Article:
Wideout Michael Pittman Jr. attended Steichen’s introductory press conference in mid-February. He’s spent the bulk of the offseason in Indy – he and wife Kianna are expecting their second child in the next month-and-a-half – and has had several private meetings with his new head coach.

He’s a believer, which largely is based on Steichen’s role as offensive coordinator in the Philadelphia Eagles reaching Super Bowl LVII in February.

“I think Shane has a level of respect that he got when he got here,’’ Pittman said. “He took the Eagles to the Super Bowl, which is the ultimate goal that we’re trying to get to. Had one of the higher-powered offenses.’’

Buckner is a franchise cornerstone. He met with general manager Chris Ballard in January after the Colts completed their dysfunctional 4-12-1 season and sat down for a face-to-face with Steichen Tuesday.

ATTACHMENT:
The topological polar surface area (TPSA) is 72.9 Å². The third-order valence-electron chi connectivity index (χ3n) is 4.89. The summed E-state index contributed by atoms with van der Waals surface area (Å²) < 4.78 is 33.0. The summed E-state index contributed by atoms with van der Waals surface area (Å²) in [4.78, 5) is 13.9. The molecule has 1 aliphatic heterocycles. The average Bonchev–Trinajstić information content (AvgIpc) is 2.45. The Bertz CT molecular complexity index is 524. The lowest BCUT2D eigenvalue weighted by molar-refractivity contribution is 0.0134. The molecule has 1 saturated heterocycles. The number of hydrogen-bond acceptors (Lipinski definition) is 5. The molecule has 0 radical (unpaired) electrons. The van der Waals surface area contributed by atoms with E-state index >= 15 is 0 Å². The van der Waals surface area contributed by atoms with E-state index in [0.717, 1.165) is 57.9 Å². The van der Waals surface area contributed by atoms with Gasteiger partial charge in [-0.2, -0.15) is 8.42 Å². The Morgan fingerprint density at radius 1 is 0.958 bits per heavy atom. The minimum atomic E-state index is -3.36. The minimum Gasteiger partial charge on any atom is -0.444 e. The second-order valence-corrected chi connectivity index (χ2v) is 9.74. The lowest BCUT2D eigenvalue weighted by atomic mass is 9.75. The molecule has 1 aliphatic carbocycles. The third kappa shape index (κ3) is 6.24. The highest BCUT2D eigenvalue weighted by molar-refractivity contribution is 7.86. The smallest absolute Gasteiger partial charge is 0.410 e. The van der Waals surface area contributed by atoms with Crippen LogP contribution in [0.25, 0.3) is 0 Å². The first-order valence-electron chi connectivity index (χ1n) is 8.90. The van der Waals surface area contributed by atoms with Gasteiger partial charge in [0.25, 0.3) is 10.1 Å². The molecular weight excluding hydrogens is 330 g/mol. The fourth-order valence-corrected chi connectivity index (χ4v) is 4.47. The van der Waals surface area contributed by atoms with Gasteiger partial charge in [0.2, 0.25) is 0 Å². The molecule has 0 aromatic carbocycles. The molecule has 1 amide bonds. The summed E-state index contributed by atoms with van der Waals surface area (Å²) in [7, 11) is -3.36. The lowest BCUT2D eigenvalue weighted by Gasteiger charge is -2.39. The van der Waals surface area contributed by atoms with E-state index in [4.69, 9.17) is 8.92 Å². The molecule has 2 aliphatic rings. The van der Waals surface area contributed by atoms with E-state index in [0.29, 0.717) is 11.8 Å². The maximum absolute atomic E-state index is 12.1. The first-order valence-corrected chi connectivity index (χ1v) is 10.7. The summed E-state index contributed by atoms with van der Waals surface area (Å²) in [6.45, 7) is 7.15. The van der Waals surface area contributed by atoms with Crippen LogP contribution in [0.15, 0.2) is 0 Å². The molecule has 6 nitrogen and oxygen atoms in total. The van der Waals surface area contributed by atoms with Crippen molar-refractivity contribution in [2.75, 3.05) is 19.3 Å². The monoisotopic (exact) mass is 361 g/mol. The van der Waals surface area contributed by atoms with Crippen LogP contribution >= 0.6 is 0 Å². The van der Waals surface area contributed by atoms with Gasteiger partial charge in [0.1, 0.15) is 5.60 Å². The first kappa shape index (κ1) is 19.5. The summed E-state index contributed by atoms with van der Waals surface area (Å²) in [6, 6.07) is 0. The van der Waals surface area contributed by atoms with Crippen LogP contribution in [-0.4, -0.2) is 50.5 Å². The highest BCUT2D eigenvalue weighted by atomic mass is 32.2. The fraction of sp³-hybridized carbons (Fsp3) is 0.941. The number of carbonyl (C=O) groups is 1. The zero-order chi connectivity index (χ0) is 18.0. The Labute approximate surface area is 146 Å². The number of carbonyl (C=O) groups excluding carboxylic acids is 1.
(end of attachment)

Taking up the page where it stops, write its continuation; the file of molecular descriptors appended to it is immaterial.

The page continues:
“Just to get to know him more,’’ Buckner said of his meeting with Steichen. “Obviously what he envisioned and we envisioned both for this team.’’

The sit-down with Ballard has become something of an annual ritual.

The GM’s message: Just trust me.

It’s not unusual for a decorated veteran to ask for a trade or an outright release when a team is coming off a poor season and might be headed into a rebuilding season. That was the case with cornerback Stephon Gilmore, one of the Colts’ top defensive players, who was traded to the Dallas Cowboys.

“That’s the decision he made for him and his family,’’ Buckner said.